It looks wrong. It seems wrong, even if one partially doesn’t disagree with the reasoning. This can’t be it, I thought. It leaves an obvious sour after taste while reading it, I thought. The nagging thought of always knowing that, “this is not your Umineko ending” regardless of your mystery, magic, pro-truth stance. Should that not be the case after all? In a way isn’t the Trick/Mystery Ending a twist of the classic “insanity bad end” with a more logical approach? Ultimately one likely to lead the protagonist down to a destructive path.
A Magic Ending for the delight of those who believe in Magic
Is this the mystery end? Is this our end? Then it is possible for one to instead go for an ending that isn’t as grim as this one. Would that be the case for everybody? If seemed to be. Anything seemed better than this ending. Then so “magic can only be the better ending”, seemed like the common thinking.
When either ending is taken – all that remains is for a game board to be closed just like a chess board is closed the moment the game is over. All the game pieces go back inside the board and everybody leaves until next time. See, it’s just like a real game of chess. Maybe that’s something that sounds redundant from me at this point. Maybe, that is still something I have to say considering my position since day 1. Mystery versus fantasy, and that endless debate in which everybody seemed to be on the losing end.
In the end, Erika came on top in the final chapter and on the final moments of the game board before it closes it. I really do mean that. She beat Battler in their mystery showdown, she beat the Ushiromiya family plus Will plus Dlanor plus the furniture and beat Beatrice twice in the story. She’s even part of the trick ending. Perhaps the funniest thing in the end was that Erika got the best ending possible for her despite everything.
A character that has grown since EP6, acknowledging that a search for the truth may blind oneself from other truths. More than revenge, given a role in the final chapter that was to put an end to a game that had to end, Battler even knew this himself. The best detail was Battler (the story) acknowledging Furudo Erika one last time as the detective of the story. Thinking back on it, anything less would’ve left me dissatisfied, for me this was the best way to give final closure to this character and for the current and final Game Master as well. Goodbye, game board.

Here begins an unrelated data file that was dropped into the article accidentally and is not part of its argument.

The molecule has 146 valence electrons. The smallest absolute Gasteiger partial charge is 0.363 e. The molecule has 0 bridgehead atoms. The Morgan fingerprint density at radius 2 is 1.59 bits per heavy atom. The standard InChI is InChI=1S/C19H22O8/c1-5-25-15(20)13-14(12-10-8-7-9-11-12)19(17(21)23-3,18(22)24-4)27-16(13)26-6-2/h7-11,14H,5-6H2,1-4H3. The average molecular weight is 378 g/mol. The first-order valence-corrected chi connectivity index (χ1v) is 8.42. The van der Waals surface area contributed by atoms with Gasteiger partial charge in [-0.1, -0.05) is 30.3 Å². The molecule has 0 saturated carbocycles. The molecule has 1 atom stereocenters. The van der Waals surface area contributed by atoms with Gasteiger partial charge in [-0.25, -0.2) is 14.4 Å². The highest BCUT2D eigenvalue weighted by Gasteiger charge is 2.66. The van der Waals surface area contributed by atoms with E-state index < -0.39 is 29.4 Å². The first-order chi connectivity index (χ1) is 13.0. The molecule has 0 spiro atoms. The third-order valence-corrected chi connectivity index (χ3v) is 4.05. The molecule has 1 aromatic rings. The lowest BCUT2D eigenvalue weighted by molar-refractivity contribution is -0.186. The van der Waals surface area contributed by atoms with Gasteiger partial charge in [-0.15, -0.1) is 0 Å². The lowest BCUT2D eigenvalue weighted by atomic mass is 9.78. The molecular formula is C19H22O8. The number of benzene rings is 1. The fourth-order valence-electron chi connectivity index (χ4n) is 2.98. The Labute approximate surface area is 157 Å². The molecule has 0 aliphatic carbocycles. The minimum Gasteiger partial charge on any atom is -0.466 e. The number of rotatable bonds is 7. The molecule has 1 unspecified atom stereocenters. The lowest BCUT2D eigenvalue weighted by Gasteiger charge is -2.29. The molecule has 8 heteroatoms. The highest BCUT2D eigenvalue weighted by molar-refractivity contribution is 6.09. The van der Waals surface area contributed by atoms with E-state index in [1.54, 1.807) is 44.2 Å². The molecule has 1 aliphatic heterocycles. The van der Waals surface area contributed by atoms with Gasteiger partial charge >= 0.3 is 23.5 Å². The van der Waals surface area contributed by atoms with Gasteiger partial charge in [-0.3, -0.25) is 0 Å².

What came from the sea returns to the sea
No matter what one chooses they’ll have to eventually reach this ending because this is an afterword, a scene to be seen. It is no surprise the story takes reader exactly where the story always stops, the day no one seems to reach alive, the black hole in time and space that was made to be for a witch’s game, October 6th.
One might be seeing an illusion. One might be seeing exactly how it looks like, but it matters not. At that point, Beatrice the witch may have been no more than the outside facade for Yasu who along with Battler escape the mansion via the underground escape but what matters is the end result.
The scene was like an action movie where there are only a few minutes before the main characters can escape and there is a massive explosion behind them as they leave, but it is more than that. Leaving the island was also leaving that world everyone has been sucked into for eight long episodes. Isn’t it the same as when the goats stormed Rokkenjima Island devouring to pieces? Nothing is going to be left after they leave the island making all of this world turn into nothingness, all the magic vacuumed by reality as if it was never there.